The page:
By Jeff Kline

Blog

How Nonprofits Can Use LinkedIn Groups for Networking

Tuesday, July 9, 2013

The "Know You—Like You—Trust You" Strategy

LinkedIn Groups

After last week’s introduction to LinkedIn Groups for nonprofits, I’m more than ready to dive into this exciting post for Week 7 of the Summer of Social Media! Today’s post is all about your participation in LinkedIn Groups. I’ll be discussing how to develop a strategy for your participation in LinkedIn Groups, as well as how to implement tactics for networking with Group members.

Participating in LinkedIn Groups is extremely beneficial for your nonprofit organization. By sharing and discussing topics with your peers, you’ll gain new ideas for growing your organization. You’ll also create countless opportunities to meet and connect with potential new leads (new members, donors, volunteers, board members, staff)—and that’s the objective we’ll be focusing on in today’s post. 

The most effective strategy for developing new business relationships in LinkedIn Groups has three parts: getting them to know you, like you and trust you.

Know You

Introduce yourself. When you first join a LinkedIn Group, introduce yourself in a post. Tell members why you joined the Group and what you hope to gain from it. You’re practically guaranteed to receive a ton of comments from people eager to meet the confident newbie.

Comment on and “Like” posts. The first week or two, spend the majority of your LinkedIn time monitoring Group conversation—be on the lookout for articles about which you could provide some valuable comments. Commenting displays thought leadership (the ability to have innovative ideas). You should also “Like” posts every once in awhile, just to get your name and face out in the open.

Like You

Start your own discussions. After you get a feel for the type of content group members value, start a discussion of your own. Your goal here is to provide something of value that will receive lots of comments and establish you as an industry expert.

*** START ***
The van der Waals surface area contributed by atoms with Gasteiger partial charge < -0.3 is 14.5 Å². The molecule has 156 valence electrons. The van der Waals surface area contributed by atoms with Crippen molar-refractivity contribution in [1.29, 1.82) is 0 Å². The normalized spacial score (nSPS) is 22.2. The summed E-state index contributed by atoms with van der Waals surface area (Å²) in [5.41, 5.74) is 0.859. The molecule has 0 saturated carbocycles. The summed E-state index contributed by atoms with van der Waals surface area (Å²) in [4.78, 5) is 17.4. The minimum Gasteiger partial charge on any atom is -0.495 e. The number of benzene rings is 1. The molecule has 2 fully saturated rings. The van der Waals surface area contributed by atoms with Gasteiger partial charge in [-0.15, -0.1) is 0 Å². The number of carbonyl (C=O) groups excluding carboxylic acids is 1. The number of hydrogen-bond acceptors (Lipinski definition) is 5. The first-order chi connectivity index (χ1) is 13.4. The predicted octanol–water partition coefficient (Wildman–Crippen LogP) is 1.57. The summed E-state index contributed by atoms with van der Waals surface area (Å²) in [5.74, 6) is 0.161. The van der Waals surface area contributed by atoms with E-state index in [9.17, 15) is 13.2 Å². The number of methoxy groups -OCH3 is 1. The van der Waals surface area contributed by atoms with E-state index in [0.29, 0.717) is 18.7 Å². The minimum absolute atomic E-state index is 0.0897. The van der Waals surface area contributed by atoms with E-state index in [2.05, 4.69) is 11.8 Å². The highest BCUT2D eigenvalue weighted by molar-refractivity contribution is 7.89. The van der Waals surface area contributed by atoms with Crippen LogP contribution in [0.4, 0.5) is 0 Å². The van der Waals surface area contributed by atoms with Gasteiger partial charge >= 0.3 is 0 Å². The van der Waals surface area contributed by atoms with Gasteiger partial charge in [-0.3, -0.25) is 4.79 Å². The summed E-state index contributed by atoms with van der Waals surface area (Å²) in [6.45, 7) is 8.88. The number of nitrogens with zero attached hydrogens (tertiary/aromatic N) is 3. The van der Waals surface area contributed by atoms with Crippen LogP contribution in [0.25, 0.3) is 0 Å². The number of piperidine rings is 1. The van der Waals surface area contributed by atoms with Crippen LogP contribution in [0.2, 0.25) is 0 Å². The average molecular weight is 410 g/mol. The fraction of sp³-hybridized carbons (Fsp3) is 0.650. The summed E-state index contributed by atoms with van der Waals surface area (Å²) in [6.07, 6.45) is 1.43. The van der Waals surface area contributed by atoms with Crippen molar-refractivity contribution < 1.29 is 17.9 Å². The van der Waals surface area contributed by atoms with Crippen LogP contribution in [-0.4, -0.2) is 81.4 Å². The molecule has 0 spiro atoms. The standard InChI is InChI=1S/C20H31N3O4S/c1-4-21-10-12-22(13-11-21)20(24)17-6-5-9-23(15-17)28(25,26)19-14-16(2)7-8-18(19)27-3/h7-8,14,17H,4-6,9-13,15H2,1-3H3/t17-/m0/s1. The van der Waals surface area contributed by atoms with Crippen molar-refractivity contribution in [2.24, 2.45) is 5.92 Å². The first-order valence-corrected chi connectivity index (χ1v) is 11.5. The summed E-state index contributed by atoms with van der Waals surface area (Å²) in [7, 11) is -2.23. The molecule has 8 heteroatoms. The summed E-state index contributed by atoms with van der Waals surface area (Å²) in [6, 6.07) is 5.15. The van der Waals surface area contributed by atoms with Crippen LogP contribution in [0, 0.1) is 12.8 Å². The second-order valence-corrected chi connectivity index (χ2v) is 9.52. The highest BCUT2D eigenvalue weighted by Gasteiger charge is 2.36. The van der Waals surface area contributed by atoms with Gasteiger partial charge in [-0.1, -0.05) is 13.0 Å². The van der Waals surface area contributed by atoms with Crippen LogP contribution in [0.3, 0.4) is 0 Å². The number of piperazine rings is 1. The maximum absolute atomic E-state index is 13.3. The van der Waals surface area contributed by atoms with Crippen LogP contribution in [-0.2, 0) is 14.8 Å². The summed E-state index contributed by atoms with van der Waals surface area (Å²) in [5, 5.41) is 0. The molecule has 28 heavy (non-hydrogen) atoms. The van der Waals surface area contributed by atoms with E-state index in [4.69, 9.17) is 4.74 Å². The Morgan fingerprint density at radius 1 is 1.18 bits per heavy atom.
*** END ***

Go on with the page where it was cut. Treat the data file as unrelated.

Here are some different approaches to starting a discussion:

  • Share one of your organization’s blog posts, but only if it provides Group members with some sort of value. Most of the time, these should be educational posts. For example, if you are an EDC Director in a LinkedIn Group for site selectors, you might share your organization’s blog post titled Top Ten Qualities To Look For In A Headquarter Location. Sharing your own blog post is a great way to drive traffic to your organization’s website without being blatantly self-promotional.
  • Provide commentary on relevant third-party content. Sharing other organization’s blog posts might seem counter-productive to promoting your nonprofit, but your fellow Group members will appreciate the interesting article (and the fact that you’re not always talking about you). Include your own commentary along with the article, and ask Group members to share their thoughts on it. This is a great opportunity for establishing thought leadership AND engaging in discussions with commenters.
  • Post a link to an upcoming event, and ask if anyone from the Group will be attending. This presents a perfect opportunity for meeting and talking face-to-face!
  • Ask a question. You don’t have to be the expert on everything. Take the time to learn a few things from your peers. Asking someone’s advice on a topic is always a great conversation starter.

Trust You

Become a Top Influencer. To the right of your Group’s discussion board, you’ll notice a section listing the top influencers for that week. Top influencers are the people who achieved the most engagement that week—they provided valuable commentary on other people’s discussions, and their own discussions received a large number of comments. If Group members start noticing that you’re frequently a Top Influencer, they will begin to trust you.

Converting LinkedIn Group Members to Leads

As you spend more and more time engaging in your Group, you’ll probably begin to have back-and-forth discussions with several different users. With these users, there’s a good chance that they’re in the “Trust You” stage and might be ready for conversion. 

Make the next move and send them a private message. What the message says depends on what you’re trying to accomplish—maybe you ask them to become a connection, or maybe you suggest setting up a phone call. It’s up to you.

UP NEXT: Managing Your Own LinkedIn Group

Nurture your nonprofit’s community of supporters by creating and managing your own LinkedIn Group! Stop by again for Week 8 of the Summer of Social Media for some helpful Group management tips.

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